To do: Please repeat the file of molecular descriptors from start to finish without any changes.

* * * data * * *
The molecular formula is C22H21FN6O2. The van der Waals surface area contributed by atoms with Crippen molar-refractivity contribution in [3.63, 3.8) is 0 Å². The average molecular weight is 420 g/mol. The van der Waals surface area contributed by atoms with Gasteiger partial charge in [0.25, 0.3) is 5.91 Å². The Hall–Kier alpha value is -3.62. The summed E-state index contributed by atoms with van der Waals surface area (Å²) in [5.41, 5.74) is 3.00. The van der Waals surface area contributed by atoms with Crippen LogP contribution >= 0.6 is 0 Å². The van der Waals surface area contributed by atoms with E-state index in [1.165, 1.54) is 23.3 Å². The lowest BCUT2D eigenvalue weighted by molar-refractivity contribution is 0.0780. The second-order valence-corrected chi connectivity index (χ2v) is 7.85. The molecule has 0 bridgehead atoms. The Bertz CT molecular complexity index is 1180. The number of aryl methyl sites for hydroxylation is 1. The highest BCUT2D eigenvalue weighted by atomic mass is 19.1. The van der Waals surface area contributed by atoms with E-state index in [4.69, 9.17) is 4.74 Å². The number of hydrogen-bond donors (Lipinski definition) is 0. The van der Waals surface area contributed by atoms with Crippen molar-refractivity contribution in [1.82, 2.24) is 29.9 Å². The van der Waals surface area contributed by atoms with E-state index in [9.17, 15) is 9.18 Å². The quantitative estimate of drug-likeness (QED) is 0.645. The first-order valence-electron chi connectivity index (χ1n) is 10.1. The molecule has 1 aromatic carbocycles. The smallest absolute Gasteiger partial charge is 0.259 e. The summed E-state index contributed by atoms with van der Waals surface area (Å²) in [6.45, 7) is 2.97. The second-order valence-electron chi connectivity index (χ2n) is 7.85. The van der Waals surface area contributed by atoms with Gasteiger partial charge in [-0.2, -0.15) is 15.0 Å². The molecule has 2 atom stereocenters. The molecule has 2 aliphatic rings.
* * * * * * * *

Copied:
The molecular formula is C22H21FN6O2. The van der Waals surface area contributed by atoms with Crippen molar-refractivity contribution in [3.63, 3.8) is 0 Å². The average molecular weight is 420 g/mol. The van der Waals surface area contributed by atoms with Gasteiger partial charge in [0.25, 0.3) is 5.91 Å². The Hall–Kier alpha value is -3.62. The summed E-state index contributed by atoms with van der Waals surface area (Å²) in [5.41, 5.74) is 3.00. The van der Waals surface area contributed by atoms with Crippen LogP contribution >= 0.6 is 0 Å². The van der Waals surface area contributed by atoms with E-state index in [1.165, 1.54) is 23.3 Å². The lowest BCUT2D eigenvalue weighted by molar-refractivity contribution is 0.0780. The second-order valence-corrected chi connectivity index (χ2v) is 7.85. The molecule has 0 bridgehead atoms. The Bertz CT molecular complexity index is 1180. The number of aryl methyl sites for hydroxylation is 1. The highest BCUT2D eigenvalue weighted by atomic mass is 19.1. The van der Waals surface area contributed by atoms with E-state index in [4.69, 9.17) is 4.74 Å². The number of hydrogen-bond donors (Lipinski definition) is 0. The van der Waals surface area contributed by atoms with Crippen molar-refractivity contribution in [1.82, 2.24) is 29.9 Å². The van der Waals surface area contributed by atoms with E-state index in [9.17, 15) is 9.18 Å². The quantitative estimate of drug-likeness (QED) is 0.645. The first-order valence-electron chi connectivity index (χ1n) is 10.1. The molecule has 1 aromatic carbocycles. The smallest absolute Gasteiger partial charge is 0.259 e. The summed E-state index contributed by atoms with van der Waals surface area (Å²) in [6.45, 7) is 2.97. The second-order valence-electron chi connectivity index (χ2n) is 7.85. The van der Waals surface area contributed by atoms with Gasteiger partial charge in [-0.2, -0.15) is 15.0 Å². The molecule has 2 atom stereocenters. The molecule has 2 aliphatic rings.